Dear Peanut Gallery:
Dispatches From the Living Room of Sodor, Part One

Not Coming Soon to a Bookstore Near You: The 'Don't Be a Selfish Asshole' Guide to Parenting

The Good News: Thanks to you guys (who are awesome) I now have (at least) 100 different topic suggestions. Thank you. Y'all gave me both the poke-her-brain-with-stick-ing that I knew I needed AND the nicey-nice pep talk that I didn't. (Know. That I needed. But I guess I did. Oy, this post is already not going well.) 

The Bad News: WHERE TO START WHERE TO START THIS ONE THAT ONE OMG MY BRAIN IS BUBBLING OVER WITH UNBRIDLED OPINIONS AND WORDS AND IT'S LIKE MY INTERNAL DIALOGUE IS STAMPEDING ITSELF.

I should probably export the comments into some kind of spreadsheet and treat them like Actual Real Writing Assignments or a task list that I can smugly check off once I've written something. (Smugly only because I am never NOT kind of smug when I check something off a to-do list. Take that, list, I am super awesome and productive. For this brief shining moment, anyway.)

One topic I saw mentioned sevvvvveral times was the whole "giving each member of your brood the individual attention they deserve." I especially liked how Kerry phrased it, when she said "it seems like you find a nice balance between precious individual snowflakes and teeming horde."

I'm not sure if it's balance, necessarily, as in something I consciously set out to achieve each morning (or write down a task list just to cross it the fuck off, fuck yeah). Most days I can usually carve out some one-on-one time with each child by simply following the guiding principle of Don't Be A Selfish Asshole.

Let's say Ezra approaches me and asks if we can have a play picnic, but I'm really enjoying some Internet-ish diversion or game on my phone or I just came up with something funny to say on Twitter. If I were to say, "Not right now, Mommy's busy," I think that would make me a Selfish Asshole. And kind of a liar. All of those things will be there for me to read/play/be-stupid-on later. That moment with Ezra, when Ezra was four years, four months and four days old, will be gone forever if I pass on it. Sure, we might have a play picnic the next day too, but I'd really rather Ezra remember at least one of the 3,203,056 play picnics I sat through over the one time I said "Not right now, Mommy's busy."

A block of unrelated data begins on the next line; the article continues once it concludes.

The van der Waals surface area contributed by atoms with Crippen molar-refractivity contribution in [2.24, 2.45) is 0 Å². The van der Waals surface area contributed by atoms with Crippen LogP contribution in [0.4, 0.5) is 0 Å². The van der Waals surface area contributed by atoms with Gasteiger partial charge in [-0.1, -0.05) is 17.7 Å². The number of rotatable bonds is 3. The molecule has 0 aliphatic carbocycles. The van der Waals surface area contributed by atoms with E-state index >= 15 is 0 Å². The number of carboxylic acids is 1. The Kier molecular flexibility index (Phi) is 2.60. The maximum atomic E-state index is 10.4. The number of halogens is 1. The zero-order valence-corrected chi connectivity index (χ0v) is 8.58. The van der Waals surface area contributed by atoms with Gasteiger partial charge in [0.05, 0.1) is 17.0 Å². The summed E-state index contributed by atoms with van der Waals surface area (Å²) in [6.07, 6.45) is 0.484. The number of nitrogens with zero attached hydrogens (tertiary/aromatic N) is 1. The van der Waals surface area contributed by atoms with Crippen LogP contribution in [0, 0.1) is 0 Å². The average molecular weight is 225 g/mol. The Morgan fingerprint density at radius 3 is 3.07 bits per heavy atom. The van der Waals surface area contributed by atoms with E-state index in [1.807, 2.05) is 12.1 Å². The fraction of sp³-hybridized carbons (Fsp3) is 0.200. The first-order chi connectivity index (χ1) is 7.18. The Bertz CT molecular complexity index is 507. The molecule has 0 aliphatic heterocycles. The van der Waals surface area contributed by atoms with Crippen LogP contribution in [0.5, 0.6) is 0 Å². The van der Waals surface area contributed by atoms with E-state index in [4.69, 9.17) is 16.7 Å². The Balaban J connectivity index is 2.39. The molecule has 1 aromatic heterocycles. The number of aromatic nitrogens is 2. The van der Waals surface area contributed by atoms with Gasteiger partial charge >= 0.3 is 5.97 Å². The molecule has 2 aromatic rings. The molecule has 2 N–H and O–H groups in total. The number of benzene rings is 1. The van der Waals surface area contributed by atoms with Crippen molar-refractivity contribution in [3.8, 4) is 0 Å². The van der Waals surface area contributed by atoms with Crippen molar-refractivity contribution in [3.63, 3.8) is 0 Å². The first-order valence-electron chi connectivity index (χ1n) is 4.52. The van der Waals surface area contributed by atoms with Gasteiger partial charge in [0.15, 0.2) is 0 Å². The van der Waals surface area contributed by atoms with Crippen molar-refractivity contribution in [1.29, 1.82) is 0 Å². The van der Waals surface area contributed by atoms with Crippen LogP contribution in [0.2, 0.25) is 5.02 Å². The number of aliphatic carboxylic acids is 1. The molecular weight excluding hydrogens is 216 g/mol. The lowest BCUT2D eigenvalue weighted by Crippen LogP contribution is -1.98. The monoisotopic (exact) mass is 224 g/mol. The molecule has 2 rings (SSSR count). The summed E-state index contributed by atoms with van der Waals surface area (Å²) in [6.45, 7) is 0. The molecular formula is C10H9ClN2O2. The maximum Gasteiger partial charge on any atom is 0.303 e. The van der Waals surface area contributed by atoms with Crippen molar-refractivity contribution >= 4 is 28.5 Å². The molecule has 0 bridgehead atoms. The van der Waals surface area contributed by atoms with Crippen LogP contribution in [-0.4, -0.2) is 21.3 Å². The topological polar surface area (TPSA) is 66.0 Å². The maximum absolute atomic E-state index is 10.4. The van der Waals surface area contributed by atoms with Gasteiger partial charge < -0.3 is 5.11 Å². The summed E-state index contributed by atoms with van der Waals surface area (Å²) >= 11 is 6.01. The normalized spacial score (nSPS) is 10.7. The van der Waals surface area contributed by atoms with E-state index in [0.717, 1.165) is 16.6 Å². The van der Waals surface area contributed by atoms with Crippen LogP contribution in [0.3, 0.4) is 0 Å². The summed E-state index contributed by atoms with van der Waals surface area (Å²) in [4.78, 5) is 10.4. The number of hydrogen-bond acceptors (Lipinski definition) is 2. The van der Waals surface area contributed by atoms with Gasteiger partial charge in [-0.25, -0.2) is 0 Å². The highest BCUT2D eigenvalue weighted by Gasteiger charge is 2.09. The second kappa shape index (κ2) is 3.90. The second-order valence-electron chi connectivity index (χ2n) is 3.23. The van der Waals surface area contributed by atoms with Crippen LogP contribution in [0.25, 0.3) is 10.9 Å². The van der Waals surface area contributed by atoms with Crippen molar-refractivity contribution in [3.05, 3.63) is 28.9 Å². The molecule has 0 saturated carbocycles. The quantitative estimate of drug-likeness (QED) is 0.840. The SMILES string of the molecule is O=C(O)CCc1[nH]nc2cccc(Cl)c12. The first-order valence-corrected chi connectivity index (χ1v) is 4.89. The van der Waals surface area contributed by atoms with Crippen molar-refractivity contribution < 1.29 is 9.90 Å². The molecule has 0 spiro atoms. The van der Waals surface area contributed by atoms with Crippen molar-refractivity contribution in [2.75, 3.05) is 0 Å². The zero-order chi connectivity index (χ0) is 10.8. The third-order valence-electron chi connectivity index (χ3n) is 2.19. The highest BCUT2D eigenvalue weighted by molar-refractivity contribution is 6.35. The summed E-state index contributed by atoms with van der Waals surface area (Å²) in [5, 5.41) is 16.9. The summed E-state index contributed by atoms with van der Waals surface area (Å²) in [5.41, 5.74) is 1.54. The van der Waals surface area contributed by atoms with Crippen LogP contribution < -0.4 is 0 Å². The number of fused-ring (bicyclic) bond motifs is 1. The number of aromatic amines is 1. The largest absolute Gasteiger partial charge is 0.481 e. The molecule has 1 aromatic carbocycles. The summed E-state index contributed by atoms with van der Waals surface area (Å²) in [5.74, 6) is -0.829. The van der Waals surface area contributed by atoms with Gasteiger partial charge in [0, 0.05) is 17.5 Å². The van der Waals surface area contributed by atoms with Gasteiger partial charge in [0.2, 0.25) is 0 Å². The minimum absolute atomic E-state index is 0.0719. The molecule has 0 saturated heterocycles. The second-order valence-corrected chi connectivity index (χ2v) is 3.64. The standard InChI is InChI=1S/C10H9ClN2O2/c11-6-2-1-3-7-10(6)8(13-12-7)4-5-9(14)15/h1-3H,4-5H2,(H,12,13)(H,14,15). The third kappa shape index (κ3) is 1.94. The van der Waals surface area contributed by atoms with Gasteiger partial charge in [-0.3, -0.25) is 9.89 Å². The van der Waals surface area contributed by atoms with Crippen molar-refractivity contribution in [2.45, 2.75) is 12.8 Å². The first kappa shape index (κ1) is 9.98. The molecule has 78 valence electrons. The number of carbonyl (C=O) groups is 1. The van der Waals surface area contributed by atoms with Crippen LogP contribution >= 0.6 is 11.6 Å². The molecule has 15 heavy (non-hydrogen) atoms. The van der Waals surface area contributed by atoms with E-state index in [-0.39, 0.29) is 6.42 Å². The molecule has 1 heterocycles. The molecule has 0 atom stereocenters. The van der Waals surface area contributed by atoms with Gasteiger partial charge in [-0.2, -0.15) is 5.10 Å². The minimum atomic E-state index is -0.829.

And that's depressingly likely with little kids, you know? The other day I DID have to tell Ezra not right now, busy, because I was stuck on a work task that wasn't really negotiable. His entire body registered his disappointment. He dropped his picnic basket on the floor, put his chin to his chest and shuffled off to pout on the stairs. All that the moment was missing was the Vince Guaraldi Trio playing in the background. 

Family outings are good. Crazy, somewhat akin to herding cats at times, but good. Museums, zoos, community centers— kids love that shit, and it gives a family our size a nice way to keep EVERYBODY entertained while we ration out our specific attention to specific children.

Our children's favorite place in the WHOLE WIDE WORLD right now is the Port Discovery Children's Museum in Baltimore. It's hike for us, but always worth it, even just for a few hours. Noah disappears into the three-story climbing/crawling/whatever area in the center and Jason and I each get really nice time with Ezra and Ike, and then we switch. Then, if we can ever get the two younger boys interested in the same room/activity, one of use sucks up our self-consciousness and awkwardly climbs around with Noah (mom-butt ahoy!) or leads him through one of the rooms aimed at older kids. 

Then we leave and get the kids some pizza, and us some beer(s). We probably go at least once a month, because IT WORKS. We have a family membership and know exactly what we need to pack for the day (and what we don't), and I also know that Noah will probably draw at least one picture or write one short story about it at school, which makes it pretty much a Total Win, all around. 

Jason once read some parenting guru's advice that said we should aim to have 30 uninterrupted minutes of "in" time with each child. You don't necessarily have to redirect them to something new or do anything specific with that time — you just join them at whatever they are doing and give them your undivided attention for 30 minutes. Most of the time your child will notice and include you in the activity or game and by the end of the half hour you'll likely have engaged in at least one valuable conversation or connection with them.